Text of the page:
This is your process for actually getting into trades, and then running them through to your targets and sometimes making early ‘contingency exits’ if things turn around on you.

This is actually the bit that matters most. Analysis is important but if you suck at executing trades you won’t be able to turn your ideas into cash, so you mustn’t underestimate the importance of execution & management.

Here’s an example of a good ‘Execution & Management Process’:

  1. Use market structure to confirm your entry
  2. Execute confirmed buys with stop loss below your entry zone
  3. Target an open imbalanced supply zone
  4. Move stop loss to breakeven when trade is at 2R
  5. Trail the stop loss to follow bullish structure
  6. Take partial profits at any POIs between your entry & target

Don’t worry if some of those terms make no sense to you right now, all will become clear in the next lesson – for now focus on the structure of the process/system.

This formatted execution & management process gives us a clear set of rules to follow that will give us the best odds of extracting profit from our trade ideas while minimising the possibility of losing money. Super important for long-term success.

Risk Control Strategies

Trading is a balance of wins & losses. You’re always going to have losing trades so you need a way to overcome the losses with the profits you make. This is where risk control comes into the picture. The goal with risk control is to simply make more money than we lose.

Here’s an example of some good risk control rules:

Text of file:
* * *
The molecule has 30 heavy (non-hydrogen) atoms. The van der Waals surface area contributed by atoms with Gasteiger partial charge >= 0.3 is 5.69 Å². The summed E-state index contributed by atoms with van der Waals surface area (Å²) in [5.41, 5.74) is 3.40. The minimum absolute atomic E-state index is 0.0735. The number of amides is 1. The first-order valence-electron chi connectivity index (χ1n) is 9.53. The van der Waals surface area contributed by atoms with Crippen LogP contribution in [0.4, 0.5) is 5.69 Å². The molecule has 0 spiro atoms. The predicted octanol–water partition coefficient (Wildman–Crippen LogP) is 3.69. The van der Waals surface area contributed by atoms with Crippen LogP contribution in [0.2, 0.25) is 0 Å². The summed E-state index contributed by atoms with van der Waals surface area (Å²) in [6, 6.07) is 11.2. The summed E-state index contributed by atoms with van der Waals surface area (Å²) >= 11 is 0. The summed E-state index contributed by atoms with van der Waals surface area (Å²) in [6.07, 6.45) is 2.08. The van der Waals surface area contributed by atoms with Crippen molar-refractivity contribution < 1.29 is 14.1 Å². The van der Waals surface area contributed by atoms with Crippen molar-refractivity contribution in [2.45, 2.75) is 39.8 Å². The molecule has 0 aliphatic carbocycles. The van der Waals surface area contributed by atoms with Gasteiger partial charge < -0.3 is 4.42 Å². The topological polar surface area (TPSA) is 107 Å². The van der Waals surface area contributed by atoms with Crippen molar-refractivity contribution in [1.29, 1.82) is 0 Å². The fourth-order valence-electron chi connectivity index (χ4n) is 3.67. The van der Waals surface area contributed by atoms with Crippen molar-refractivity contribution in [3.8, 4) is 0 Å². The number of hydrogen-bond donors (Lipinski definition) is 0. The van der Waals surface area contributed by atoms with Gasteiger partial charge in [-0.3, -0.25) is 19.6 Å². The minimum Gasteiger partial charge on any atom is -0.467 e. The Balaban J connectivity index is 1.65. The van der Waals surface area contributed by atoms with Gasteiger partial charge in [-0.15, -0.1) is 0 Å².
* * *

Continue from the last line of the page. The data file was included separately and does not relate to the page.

1. Aim to make $2 or more for every $1 you risk
  2. Build a system that makes money even when you lose 50% of trades
  3. Use a stop loss on every single trade you take

Risk control is essential. It’ll be tied into your trading strategy as we go – so you’ll learn all about the important risk control elements throughout the course.

Rules & Guidelines

Markets are open all week… but you’ll realise there are good times & bad times to trade. ‘Rules & Guidelines’ will limit your trading times to the optimal times of optimal days and will help you to slim down losses so you have less ‘leaks’ in your trading.

Some good examples of rules are:

  1. Only trade in London session
  2. Don’t hold trades overnight
  3. Don’t take more than 1 trade per day
  4. Stop trading if you lose 3 trades in 1 week

These rules are all subjective and will be totally different depending on your personal risk tolerances, trading strategy & the timezone you live in. I’ll help you lay them out though and give you some thought exercises to eliminate weak points in your strategy.

Becoming a Profitable Trader

When you have all 4 essential elements put together:

  • Analysis Process
  • Execution & Management
  • Risk control strategy
  • Rules & Guidelines

You’ll have exactly what you need to trade profitably for a very long time to come.

Now you have the foundational understanding of what a good trading system includes and throughout this course you’ll see a system being put together from start to finish.

So now… Let’s get started with the good stuff! Join me in the next lesson.